- When does the work need to be done? Can you do it all at night and on weekends, or do you need to overlap with your mentor during regular business hours?
- Do you have plans for any extended absences that need to be taken into account?
- What type of final written report is expected at the end of your project?
Don’t worry about it. It may well have nothing to do with your personal qualifications. They may already have their personal quota of undergraduate students and feel like they cannot handle another at that time. They may be anticipating a semester in which they will have a heavy teaching load, or unusually heavy travel, and feel like they will not have the time to serve as a research mentor. So don’t take it personally. Just move on and identify a new potential mentor.
There are two basic models for undergraduate research programs at UMSL.
- Classroom model: In a few departments, there are specific courses that incorporate an explicit research component into the overall class structure. There might still be lectures and exams, but a significant portion of your “class time” would be allocated to working on a research project. The instructor of the course would serve as your research advisor. The UMSL Honors College has a list of undergraduate courses that they accept for undergraduate research credit. You can view that list of courses here.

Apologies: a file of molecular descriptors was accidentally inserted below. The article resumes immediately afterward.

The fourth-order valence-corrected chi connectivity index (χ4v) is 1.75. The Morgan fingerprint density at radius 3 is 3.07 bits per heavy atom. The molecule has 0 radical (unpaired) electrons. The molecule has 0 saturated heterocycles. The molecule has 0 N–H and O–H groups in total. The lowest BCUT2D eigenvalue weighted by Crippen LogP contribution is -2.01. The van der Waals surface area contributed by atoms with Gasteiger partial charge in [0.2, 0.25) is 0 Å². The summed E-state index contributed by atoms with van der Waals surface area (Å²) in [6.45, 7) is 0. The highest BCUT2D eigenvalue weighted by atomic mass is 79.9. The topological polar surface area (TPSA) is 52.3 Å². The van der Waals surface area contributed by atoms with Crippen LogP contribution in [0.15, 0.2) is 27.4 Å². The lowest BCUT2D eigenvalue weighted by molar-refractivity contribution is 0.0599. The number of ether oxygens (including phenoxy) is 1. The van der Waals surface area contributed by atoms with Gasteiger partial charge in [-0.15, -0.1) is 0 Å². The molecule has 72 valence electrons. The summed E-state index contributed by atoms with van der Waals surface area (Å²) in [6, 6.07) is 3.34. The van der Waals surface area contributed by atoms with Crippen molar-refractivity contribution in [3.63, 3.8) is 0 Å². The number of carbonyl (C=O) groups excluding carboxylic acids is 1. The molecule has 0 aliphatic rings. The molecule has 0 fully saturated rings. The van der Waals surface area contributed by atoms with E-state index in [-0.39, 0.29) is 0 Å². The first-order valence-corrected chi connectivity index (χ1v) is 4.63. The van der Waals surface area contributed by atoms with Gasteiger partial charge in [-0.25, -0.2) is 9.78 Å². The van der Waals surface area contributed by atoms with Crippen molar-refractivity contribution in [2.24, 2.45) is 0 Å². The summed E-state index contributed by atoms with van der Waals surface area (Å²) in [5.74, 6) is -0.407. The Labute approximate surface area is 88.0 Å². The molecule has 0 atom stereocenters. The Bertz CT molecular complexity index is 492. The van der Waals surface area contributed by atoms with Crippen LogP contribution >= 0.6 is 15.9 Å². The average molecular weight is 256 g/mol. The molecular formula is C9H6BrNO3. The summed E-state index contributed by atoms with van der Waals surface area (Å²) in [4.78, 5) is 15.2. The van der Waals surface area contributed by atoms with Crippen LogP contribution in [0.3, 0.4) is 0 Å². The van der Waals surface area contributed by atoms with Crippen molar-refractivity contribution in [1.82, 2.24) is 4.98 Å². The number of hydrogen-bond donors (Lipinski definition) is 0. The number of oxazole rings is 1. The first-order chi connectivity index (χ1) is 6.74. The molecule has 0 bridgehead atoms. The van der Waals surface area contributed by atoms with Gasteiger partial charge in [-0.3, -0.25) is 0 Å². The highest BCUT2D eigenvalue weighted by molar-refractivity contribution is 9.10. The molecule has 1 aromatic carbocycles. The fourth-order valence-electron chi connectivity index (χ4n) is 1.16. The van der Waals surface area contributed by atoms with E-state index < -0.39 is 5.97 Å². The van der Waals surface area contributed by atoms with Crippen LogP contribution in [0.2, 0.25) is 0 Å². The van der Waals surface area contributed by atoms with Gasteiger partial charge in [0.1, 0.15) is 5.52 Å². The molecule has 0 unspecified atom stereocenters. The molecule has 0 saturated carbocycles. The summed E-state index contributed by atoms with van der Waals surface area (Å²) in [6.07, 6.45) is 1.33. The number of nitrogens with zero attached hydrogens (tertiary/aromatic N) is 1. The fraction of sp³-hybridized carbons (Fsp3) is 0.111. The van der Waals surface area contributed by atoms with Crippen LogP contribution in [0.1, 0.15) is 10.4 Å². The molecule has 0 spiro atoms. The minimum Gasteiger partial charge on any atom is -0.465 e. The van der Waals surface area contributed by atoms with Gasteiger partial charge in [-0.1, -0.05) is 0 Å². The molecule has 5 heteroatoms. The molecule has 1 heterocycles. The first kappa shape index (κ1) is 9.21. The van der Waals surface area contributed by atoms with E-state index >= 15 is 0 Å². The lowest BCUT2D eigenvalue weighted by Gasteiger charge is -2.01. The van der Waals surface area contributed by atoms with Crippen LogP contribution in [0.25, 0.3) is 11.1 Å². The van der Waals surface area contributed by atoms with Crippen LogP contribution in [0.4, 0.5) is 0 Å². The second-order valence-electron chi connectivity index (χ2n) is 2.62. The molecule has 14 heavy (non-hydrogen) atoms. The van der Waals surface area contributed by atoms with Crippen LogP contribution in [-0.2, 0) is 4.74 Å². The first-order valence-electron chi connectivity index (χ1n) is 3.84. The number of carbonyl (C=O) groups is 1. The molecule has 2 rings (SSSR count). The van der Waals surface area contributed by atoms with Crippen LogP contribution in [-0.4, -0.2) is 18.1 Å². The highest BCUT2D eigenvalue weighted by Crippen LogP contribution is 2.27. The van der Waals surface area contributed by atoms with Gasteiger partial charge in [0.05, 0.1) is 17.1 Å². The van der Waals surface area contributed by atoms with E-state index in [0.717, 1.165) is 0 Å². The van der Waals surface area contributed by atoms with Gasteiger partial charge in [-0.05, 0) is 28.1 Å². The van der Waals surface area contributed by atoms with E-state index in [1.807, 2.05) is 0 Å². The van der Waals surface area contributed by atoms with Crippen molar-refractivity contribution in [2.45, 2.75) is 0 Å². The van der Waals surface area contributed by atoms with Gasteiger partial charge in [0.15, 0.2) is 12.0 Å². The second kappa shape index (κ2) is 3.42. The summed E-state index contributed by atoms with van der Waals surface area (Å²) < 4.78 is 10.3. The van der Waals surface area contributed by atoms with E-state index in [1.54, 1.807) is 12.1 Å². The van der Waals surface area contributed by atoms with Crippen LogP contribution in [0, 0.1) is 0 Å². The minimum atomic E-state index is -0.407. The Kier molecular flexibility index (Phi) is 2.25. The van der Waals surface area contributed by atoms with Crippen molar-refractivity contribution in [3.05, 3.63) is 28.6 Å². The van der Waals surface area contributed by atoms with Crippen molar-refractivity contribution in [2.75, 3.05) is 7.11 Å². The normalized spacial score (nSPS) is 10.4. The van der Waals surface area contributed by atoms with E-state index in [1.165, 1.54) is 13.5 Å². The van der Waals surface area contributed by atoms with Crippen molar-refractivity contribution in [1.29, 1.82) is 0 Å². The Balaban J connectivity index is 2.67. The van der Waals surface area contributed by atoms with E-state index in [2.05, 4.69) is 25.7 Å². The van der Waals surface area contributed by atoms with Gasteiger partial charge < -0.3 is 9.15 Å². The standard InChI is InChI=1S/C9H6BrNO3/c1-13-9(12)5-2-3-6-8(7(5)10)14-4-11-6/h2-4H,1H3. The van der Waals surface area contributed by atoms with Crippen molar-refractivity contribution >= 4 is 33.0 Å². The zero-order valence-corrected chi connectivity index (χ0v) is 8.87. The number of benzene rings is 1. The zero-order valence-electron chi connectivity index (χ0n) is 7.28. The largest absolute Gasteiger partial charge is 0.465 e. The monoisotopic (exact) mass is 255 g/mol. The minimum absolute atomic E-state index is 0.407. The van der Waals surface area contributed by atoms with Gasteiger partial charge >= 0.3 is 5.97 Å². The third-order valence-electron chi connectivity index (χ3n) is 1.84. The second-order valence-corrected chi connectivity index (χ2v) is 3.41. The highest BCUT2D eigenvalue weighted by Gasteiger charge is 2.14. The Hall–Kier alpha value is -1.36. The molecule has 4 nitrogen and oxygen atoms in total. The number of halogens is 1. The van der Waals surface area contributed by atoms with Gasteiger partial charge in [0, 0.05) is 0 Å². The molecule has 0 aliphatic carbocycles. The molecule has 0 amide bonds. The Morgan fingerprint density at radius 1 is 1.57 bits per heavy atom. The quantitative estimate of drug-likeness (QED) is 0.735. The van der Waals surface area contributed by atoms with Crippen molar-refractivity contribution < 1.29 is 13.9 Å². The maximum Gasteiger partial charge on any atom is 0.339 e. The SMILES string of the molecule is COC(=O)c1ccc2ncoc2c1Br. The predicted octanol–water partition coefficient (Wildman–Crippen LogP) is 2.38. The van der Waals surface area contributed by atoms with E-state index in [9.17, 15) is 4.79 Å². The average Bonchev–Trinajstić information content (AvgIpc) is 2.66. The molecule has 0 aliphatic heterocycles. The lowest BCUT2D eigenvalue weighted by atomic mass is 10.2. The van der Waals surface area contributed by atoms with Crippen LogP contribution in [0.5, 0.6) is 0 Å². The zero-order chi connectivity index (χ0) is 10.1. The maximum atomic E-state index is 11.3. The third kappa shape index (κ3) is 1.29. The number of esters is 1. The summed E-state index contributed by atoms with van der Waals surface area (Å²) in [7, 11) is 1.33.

- Mentorship model: In most departments, undergraduate research is arranged as a one-on-one working relationship between the student and a faculty research mentor. It is very much a partnership between the two. Often credit hours can be associated with the research, and in some cases these “research credits” can be used to fulfill elective hours in your bachelor’s degree program. But it is not a lecture course with homework and exams. You will earn the credit hours by performing your research project.
Most undergraduate research at UMSL is rewarded with credit hours, which you can count toward the 120 credit hours that you need to graduate. Many departments will also allow you to use research credit hours as advanced electives in their degree program. However, there is nothing that precludes you from also receiving a stipend while you work on your research project. The funding for stipends would normally come from an external research grant held by your research mentor. Thus any arrangements for a stipend would be negotiated directly by your and your mentor. The Department is not normally involved in this decision.